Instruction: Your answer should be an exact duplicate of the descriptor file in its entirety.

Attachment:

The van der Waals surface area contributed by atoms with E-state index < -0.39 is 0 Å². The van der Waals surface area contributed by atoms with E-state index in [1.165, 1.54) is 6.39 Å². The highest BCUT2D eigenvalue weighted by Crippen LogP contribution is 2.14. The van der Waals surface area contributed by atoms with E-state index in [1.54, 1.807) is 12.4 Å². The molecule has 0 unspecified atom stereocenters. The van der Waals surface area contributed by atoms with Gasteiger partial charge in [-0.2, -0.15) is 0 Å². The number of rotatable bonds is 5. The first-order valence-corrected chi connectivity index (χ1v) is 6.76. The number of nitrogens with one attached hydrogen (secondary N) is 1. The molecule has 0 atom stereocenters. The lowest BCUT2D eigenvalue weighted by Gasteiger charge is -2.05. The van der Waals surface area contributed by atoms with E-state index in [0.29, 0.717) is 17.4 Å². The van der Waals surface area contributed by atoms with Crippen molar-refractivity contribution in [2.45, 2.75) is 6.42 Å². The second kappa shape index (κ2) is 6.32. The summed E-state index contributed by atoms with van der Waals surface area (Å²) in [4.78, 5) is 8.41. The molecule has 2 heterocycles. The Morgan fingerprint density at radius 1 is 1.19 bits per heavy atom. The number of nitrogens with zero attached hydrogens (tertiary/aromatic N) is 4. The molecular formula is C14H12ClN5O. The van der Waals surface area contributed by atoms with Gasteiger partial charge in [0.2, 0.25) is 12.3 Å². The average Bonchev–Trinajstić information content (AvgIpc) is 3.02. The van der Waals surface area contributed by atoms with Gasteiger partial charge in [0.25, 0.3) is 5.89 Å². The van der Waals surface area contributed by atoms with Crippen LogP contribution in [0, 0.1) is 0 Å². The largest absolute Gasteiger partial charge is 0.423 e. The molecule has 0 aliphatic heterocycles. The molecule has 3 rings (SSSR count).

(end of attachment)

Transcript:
The van der Waals surface area contributed by atoms with E-state index < -0.39 is 0 Å². The van der Waals surface area contributed by atoms with E-state index in [1.165, 1.54) is 6.39 Å². The highest BCUT2D eigenvalue weighted by Crippen LogP contribution is 2.14. The van der Waals surface area contributed by atoms with E-state index in [1.54, 1.807) is 12.4 Å². The molecule has 0 unspecified atom stereocenters. The van der Waals surface area contributed by atoms with Gasteiger partial charge in [-0.2, -0.15) is 0 Å². The number of rotatable bonds is 5. The first-order valence-corrected chi connectivity index (χ1v) is 6.76. The number of nitrogens with one attached hydrogen (secondary N) is 1. The molecule has 0 atom stereocenters. The lowest BCUT2D eigenvalue weighted by Gasteiger charge is -2.05. The van der Waals surface area contributed by atoms with E-state index in [0.29, 0.717) is 17.4 Å². The van der Waals surface area contributed by atoms with Crippen molar-refractivity contribution in [2.45, 2.75) is 6.42 Å². The second kappa shape index (κ2) is 6.32. The summed E-state index contributed by atoms with van der Waals surface area (Å²) in [4.78, 5) is 8.41. The molecule has 2 heterocycles. The Morgan fingerprint density at radius 1 is 1.19 bits per heavy atom. The number of nitrogens with zero attached hydrogens (tertiary/aromatic N) is 4. The molecular formula is C14H12ClN5O. The van der Waals surface area contributed by atoms with Gasteiger partial charge in [0.2, 0.25) is 12.3 Å². The average Bonchev–Trinajstić information content (AvgIpc) is 3.02. The van der Waals surface area contributed by atoms with Gasteiger partial charge in [0.25, 0.3) is 5.89 Å². The van der Waals surface area contributed by atoms with Crippen LogP contribution in [0, 0.1) is 0 Å². The largest absolute Gasteiger partial charge is 0.423 e. The molecule has 0 aliphatic heterocycles. The molecule has 3 rings (SSSR count).